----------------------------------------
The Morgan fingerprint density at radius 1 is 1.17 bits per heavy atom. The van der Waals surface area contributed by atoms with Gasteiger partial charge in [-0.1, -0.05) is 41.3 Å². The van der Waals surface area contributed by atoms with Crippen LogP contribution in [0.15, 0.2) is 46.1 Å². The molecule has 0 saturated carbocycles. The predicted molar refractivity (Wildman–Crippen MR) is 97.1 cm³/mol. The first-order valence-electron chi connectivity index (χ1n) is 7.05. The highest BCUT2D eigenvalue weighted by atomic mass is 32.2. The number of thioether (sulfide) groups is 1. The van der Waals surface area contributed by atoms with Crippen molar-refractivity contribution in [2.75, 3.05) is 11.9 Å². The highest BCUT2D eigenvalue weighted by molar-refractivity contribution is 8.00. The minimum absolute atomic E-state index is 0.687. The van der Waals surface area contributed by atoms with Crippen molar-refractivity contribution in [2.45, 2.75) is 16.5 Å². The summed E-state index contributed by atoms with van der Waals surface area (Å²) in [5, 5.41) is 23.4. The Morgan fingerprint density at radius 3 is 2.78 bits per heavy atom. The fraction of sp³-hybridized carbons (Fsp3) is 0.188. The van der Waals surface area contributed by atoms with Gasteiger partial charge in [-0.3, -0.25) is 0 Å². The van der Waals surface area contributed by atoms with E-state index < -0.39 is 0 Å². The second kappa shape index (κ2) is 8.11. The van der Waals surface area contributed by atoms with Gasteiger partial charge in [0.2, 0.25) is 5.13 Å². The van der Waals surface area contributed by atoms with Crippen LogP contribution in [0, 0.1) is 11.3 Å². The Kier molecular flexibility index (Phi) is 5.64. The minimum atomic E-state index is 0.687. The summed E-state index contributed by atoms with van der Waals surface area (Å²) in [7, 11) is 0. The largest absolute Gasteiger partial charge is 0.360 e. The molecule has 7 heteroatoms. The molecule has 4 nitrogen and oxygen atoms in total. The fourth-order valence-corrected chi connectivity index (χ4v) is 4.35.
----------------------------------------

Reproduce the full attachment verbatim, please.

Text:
The Morgan fingerprint density at radius 1 is 1.17 bits per heavy atom. The van der Waals surface area contributed by atoms with Gasteiger partial charge in [-0.1, -0.05) is 41.3 Å². The van der Waals surface area contributed by atoms with Crippen LogP contribution in [0.15, 0.2) is 46.1 Å². The molecule has 0 saturated carbocycles. The predicted molar refractivity (Wildman–Crippen MR) is 97.1 cm³/mol. The first-order valence-electron chi connectivity index (χ1n) is 7.05. The highest BCUT2D eigenvalue weighted by atomic mass is 32.2. The number of thioether (sulfide) groups is 1. The van der Waals surface area contributed by atoms with Crippen molar-refractivity contribution in [2.75, 3.05) is 11.9 Å². The highest BCUT2D eigenvalue weighted by molar-refractivity contribution is 8.00. The minimum absolute atomic E-state index is 0.687. The van der Waals surface area contributed by atoms with Crippen molar-refractivity contribution in [2.45, 2.75) is 16.5 Å². The summed E-state index contributed by atoms with van der Waals surface area (Å²) in [5, 5.41) is 23.4. The Morgan fingerprint density at radius 3 is 2.78 bits per heavy atom. The fraction of sp³-hybridized carbons (Fsp3) is 0.188. The van der Waals surface area contributed by atoms with Gasteiger partial charge in [-0.3, -0.25) is 0 Å². The van der Waals surface area contributed by atoms with E-state index < -0.39 is 0 Å². The second kappa shape index (κ2) is 8.11. The van der Waals surface area contributed by atoms with Gasteiger partial charge in [0.2, 0.25) is 5.13 Å². The van der Waals surface area contributed by atoms with Crippen LogP contribution in [0, 0.1) is 11.3 Å². The Kier molecular flexibility index (Phi) is 5.64. The minimum atomic E-state index is 0.687. The summed E-state index contributed by atoms with van der Waals surface area (Å²) in [7, 11) is 0. The largest absolute Gasteiger partial charge is 0.360 e. The molecule has 7 heteroatoms. The molecule has 4 nitrogen and oxygen atoms in total. The fourth-order valence-corrected chi connectivity index (χ4v) is 4.35.